Joined: Oct. 2005
|I'll take a little time to critique your claims on "hominids " first, szweda. You're sadly uninformed on multiple levels here. Additionally, I'll be "fisking" ( critiquing point-by-point) some of your claims later.|
| In total there are only about 1,400 hominid skulls that have been found, of which about 700 come from Magaliesberg region of Africa. |
Where did you get that quote from? I'd LOVE to know the source of it. Provide it, since you saw fit to use it. Don't fail to do that, since your claims rest on it.
(1) A hominid is any member of the biological family Hominidae (the "great apes"), including the extinct and extant humans ( Homo sapiens, H. erectus, H. Neanderthalensis and H. habilis) , chimpanzees, gorillas, and orangutans. Are you insane in claiming that we only have 1700 skulls of H. sapiens sapiens available?
The Magliesberg mountain range is in South Africa, where Phil Tobias invited me to work. There are caves near there that have produced examples of Australopithecus africanus, such as Sterkfontein and Kromdraai, Swartkrans and Makapansgatt -- but I challenge you to find me 700 **whole** skulls from these locales in the Magliesberg.
Or do you mean fragments? If you want to include cranial fragments, calvaria, teeth, post-cranial remain, etc, you'd have a lot more than that, but I'm curious why you think A. africanus remains constitute more than half the number of your TOTAL claimed "hominid" remains.
|Most early hominid species come from very few bone fragments and most features are developed as a result of indirect evidence. Most of all of the early and mid hominids and many of the late hominids are based on just a few bones. Forget full skeletons. Yet with great certainty of a jaw bone and 3 teeth we can determine that they were a hominid and they went extinct due to X,Y,Z..... The chimpanzees still exist so why don't we see any homo sapiens neanderthalensis around. |
Gee,Szweda, thatt's a lot of jumping around and running-together of issues you just did in that "paragraph" First of all, you're wrong that early hominid species such as H. Habilis and H. erectus and Neandertalensis are based on " a few bones" which you then try to compare to " a jaw and three teeth" . This is an utter lie, Szweda.
We have hundreds of examples of Neanders and H. erectus. HUNDREDS...not "a jaw and three teeth" https://nespos-live01.pxpgroup.com/display/openspace/Site+List
As to why neanders are extinct and chimps are not, well, maybe you might want to look at where each existed/exists. You think environment might have something to do with it? Like rain forests being easier to become isolated and "hide" in?
|Neanderthalensis and sapien sapien exists together for at least 150,000 years. |
Well, let's see...the earliest DEFINITIVELY KNOWN neander that I can think of is from about 130,000 years ago...and neanders die off (I'll be generous) 28KYA ago...uh, your math seems to be off, not that THAT alone is important. Care to cite sources?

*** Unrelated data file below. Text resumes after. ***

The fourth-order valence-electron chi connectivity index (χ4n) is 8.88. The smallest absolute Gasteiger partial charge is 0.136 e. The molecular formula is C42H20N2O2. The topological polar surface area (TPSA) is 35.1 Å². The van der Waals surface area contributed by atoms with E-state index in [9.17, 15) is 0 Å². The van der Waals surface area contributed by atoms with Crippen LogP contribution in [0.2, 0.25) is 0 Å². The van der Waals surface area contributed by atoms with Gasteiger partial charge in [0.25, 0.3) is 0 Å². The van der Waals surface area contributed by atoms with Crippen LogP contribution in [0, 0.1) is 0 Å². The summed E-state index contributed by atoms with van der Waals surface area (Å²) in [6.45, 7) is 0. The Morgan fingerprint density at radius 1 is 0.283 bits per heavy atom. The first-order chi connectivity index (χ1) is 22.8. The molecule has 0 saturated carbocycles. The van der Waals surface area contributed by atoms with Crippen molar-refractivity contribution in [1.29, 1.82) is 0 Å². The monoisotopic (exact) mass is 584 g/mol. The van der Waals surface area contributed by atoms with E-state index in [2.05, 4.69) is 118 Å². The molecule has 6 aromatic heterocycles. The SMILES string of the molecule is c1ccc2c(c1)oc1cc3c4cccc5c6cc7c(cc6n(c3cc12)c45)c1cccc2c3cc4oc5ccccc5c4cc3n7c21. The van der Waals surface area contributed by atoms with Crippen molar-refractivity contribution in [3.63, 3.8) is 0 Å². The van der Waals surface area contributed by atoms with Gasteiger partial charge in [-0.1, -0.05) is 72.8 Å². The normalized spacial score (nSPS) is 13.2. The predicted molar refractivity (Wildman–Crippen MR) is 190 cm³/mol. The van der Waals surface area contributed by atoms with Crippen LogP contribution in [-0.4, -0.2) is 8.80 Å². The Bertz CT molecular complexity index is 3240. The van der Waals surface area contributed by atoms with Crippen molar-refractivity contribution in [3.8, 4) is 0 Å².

|Ramapithecus was based on a few teeth, which 20 years later is beginning to be thought of as an extinct primate. |
Uh, I hate to break this to you, goober, but it was always thought of as an extinct primate. The only question was if it was in the human ancestral lineage. And the INITIAL find of Ramapiths was not MERELY based on a few teeth, but upper jaw fragments as well, in 1932. Since then lots more cranial and post-cranial remains have been found, and it has largely been "lumped in" with the Sivapiths.
This final quote is the one that really tells me about your willingness to bulshit, szweda:
|Even Homo Erectus was basically only classified to be an earlier hominid because of it's cranial capacity. Essentially three skulls are being used to create a new species, when it has been easily shown that the cranial capacity of Homo Erectus fits into the cranial capacity of some European groups. |
1) Erectus was not classified as a non-H. sapiens sapiens based only on cranial capacity. This is an utter lie. I suggest you read about Dubois, Davidson Black, Leakey, Weidenreich, and perhaps the work of one of my department profs, Gail Kennedy.
2) The notion that 3 skulls alone are what created a new taxon and continue to support the validity of that taxon is shameful.
3) you said the average cranial capacity of erectus matches the cranial capacity of "some European groups." Can you name one? I'd love to see your reference on that. Please don't fail to provide THAT data, either. Homo erectus had a brain (950 to 1200 cc, avg. 1020 cc ) which is about 75% of the size of that of a modern human, on average. Even WIKIPEDIA of all things, gets THAT right.
http://en.wikipedia.org/wiki/Homo_erectus So, show me this population of modern europeans that has a 1020 cc average cranial capacity.
If you really think that "cranial capacity " is all that differentiates erectus from sapiens sapiens ( you and me) then talk to me about cortical thickness, dentition, prognathism, postorbital constriction with supraorbital sulcus, pentagonal-shaped skull with a nuchal ridge, and all the other MANY diagnostic traits associated with H. erectus. See G. Philip Rightmire. (1992) The Evolution of Homo Erectus: Comparative Anatomical Studies of an Extinct Human Species, Cambridge University Press and Narikotome Homo Erectus Skeleton available at : http://www.hup.harvard.edu/catalog/WALNAR.html
And for those that want to actually view hominid and hominoid fossil material, here are some links, perhaps sweda might get a clue from some of these, but I doubt it, given what is pretty evident willingness to engage in AFDave-like twisting of fact and blindness.
Images of erectus skulls, narikotome
http://anthro.palomar.edu/homo/homo_2%20.htm erectus morphology